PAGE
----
Blue Rondo à la Turk is a jazz standard composition which appeared on the album by Brubeck, Time Out. It is written in 9
8
time, with one side theme in 4
4
, and the choice of rhythm was inspired by the Turkish aksak time signatures. It was originally recorded by the Dave Brubeck Quartet with Brubeck on piano, Paul Desmond playing alto saxophone, Eugene Wright on bass, and Joe Morello doing some really cool drum work.  

Jarreau's version is as fast and syncopated but more erratic, jerky and not as smooth as the original version by Brubeck. However, his incorporation of scat with his lyrics is astounding.   



Al Jarreau ~ Breakin' Away
vinyl LP, record sleeve front
art design by Christine Sauers
photo by Styrous®


A little scat

The 1926 recording by Louis Armstrong of Heebie Jeebies is often cited as the first song to employ scatting but there are earlier examples. One early master of ragtime scat singing was Gene Greene who recorded scat choruses in his song King of the Bungaloos and several others between 1911 and 1917. Al Jolson scatted through a few bars in the middle of his 1911 recording of That Haunting Melody. The 1917, From Here to Shanghai, by Gene Green featured faux-Chinese scatting, and in 1924, Scissor Grinder Joe and Some of These Days by Gene Rodemich pre-date Armstrong. Cliff "Ukulele Ike" Edwards scatted an interlude on his 1923, Old Fashioned Love, in lieu of using an instrumental soloist. Harry Barris, one of Paul Whiteman's "The Rhythm Boys", along with Bing Crosby, scatted on several songs, including Mississippi Mud, which Barris wrote in 1927. One of the early female singers to use scat was Aileen Stanley, who included it at the end of a duet with Billy Murray in their hit 1924 recording of It Had To Be You (Victor 19373).   

Jelly Roll Morton credited Joe Sims of Vicksburg, Mississippi, as the creator of scat around the turn of the 20th century.     



Al Jarreau ~ Breakin' Away
vinyl LP, record sleeve back
art design by Christine Sauers
photo by Styrous®


However, my very most favorite scat song EVER is the incredible, How High the Moon, by the Queen of Jazz, none other than Lady Ella, Ella Fitzgerald from her 1960 live concert album, Ella in Berlin: Mack the Knife. Oh, my lord! It is an amazing feat of 7 minutes of vocal gymnastics!  

Ella starts out with a traditional jazz vocal in a fast tempo that is truly beautiful and graceful, as only she could do, with improvisation that is marvelous. Suddenly she breaks into scat then swoops and soars like a humming bird at breakneck speed! It is astonishing!   

The performance was on February 13, 1960, at the Deutschlandhalle in Berlin, Germany. To have been there to hear it live must have been a fantasy ride to heaven. Those lucky people!   

Ella in Berlin was inducted into the Grammy Hall of Fame in 1999, which is a special Grammy award established in 1973 to honor recordings that are at least twenty-five years old, and that have "qualitative or historical significance." And significance this album has a-plenty. There has never been an album like this one and I doubt there ever will.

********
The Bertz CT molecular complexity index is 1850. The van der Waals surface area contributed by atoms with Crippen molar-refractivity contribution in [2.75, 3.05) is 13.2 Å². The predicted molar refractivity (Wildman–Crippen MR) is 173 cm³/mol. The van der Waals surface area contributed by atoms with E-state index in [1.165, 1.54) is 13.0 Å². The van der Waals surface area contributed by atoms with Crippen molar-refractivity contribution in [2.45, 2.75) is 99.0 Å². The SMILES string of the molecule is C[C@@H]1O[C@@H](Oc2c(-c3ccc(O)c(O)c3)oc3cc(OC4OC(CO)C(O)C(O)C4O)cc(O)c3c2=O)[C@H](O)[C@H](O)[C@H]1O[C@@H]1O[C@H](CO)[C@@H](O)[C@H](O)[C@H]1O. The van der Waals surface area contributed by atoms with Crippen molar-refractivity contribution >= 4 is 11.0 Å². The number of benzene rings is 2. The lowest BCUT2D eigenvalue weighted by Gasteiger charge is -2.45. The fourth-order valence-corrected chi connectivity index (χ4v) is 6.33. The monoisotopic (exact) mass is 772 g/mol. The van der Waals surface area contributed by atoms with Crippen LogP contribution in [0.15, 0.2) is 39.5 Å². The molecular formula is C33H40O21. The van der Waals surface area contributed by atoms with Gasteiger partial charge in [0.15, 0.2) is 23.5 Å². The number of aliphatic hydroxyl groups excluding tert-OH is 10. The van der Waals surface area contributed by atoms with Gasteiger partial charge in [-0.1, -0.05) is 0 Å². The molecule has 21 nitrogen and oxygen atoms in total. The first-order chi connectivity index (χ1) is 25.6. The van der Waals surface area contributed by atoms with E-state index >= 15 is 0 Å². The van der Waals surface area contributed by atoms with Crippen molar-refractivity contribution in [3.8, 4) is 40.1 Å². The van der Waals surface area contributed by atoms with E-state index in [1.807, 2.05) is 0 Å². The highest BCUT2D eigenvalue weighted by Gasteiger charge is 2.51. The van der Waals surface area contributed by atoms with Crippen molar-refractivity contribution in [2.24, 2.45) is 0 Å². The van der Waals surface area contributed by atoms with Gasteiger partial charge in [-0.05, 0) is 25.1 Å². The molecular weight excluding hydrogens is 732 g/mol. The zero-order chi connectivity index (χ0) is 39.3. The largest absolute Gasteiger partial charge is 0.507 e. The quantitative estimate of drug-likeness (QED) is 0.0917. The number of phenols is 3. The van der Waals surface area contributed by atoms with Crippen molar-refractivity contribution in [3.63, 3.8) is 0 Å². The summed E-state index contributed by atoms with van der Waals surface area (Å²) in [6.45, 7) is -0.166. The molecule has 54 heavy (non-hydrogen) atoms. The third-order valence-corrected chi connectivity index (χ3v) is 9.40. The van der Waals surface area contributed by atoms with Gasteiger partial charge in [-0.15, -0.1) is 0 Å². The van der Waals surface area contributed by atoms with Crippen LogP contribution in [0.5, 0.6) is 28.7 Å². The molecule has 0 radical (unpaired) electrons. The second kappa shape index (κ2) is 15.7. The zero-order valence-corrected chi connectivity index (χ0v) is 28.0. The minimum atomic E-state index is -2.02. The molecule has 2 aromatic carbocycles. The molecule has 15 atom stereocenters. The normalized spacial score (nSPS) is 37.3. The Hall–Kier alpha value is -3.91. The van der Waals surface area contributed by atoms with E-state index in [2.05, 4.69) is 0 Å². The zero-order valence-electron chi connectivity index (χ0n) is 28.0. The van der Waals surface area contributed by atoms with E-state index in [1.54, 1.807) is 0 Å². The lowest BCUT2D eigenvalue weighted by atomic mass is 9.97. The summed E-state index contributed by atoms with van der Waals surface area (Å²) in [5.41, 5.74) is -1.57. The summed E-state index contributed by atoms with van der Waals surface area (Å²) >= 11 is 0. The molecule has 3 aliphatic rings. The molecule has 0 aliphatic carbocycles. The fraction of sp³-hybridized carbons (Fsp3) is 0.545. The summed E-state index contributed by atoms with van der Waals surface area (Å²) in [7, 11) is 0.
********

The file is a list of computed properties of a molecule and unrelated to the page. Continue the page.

Al Jarreau ~ Breakin' Away
vinyl LP, back cover detail
art design by Christine Sauers
detail photo by Styrous®










Jarreau was born in Milwaukee, Wisconsin. Jarreau attended Ripon College, where he also sang with a group called the Indigos. He graduated in 1962 with a Bachelor of Science in psychology. Two years later, in 1964, he earned a master's degree in vocational rehabilitation from the University of Iowa. Jarreau also worked as a rehabilitation counselor in San Francisco, and moonlighted with a jazz trio headed by George Duke. In 1967, he joined forces with acoustic guitarist Julio Martinez. The duo became the star attraction at a small Sausalito night club called Gatsby's.   





In 1969, Jarreau and Martinez went to Los Angeles and Jarreau appeared at Dino's, The Troubadour, and Bitter End West. He made television appearances with Johnny Carson, Mike Douglas, Merv Griffin, Dinah Shore and David Frost. He performed at The Improv between the acts of rising-star comics as Bette Midler, Jimmie Walker, and John Belushi. During this period, he became involved with the United Church of Religious Science and the Church of Scientology, but he later dissociated from Scientology. Also, roughly at the same time, he began writing his own lyrics, finding that his Christian spirituality began to influence his work.   



Al Jarreau ~ Breakin' Away
vinyl LP, back cover detail
art design by Christine Sauers
detail photo by Styrous®


Al Jarreau received a total of seven Grammy Awards and was also nominated for over a dozen others. 





Al Jarreau ~ Breakin' Away
vinyl LP label, side 1
photo by Styrous®




Al Jarreau ~ Breakin' Away
vinyl LP label, side 2
photo by Styrous®


On February 8, 2017, in Los Angeles, Jarreau cancelled his remaining 2017 tour dates. He died of respiratory failure, at the age of 76, just two days after announcing his retirement.    


Tracklist:
 
Side 1:

1 - Closer To Your Love - written by Al Jarreau, Jay Graydon, Tom Canning - 3:54

2 - My Old Friend - written by John Lang (2), Richard Page, Steve George - 4:26

3 - We're In This Love Together - written by Keith Stegall, Roger Murrah - 3:44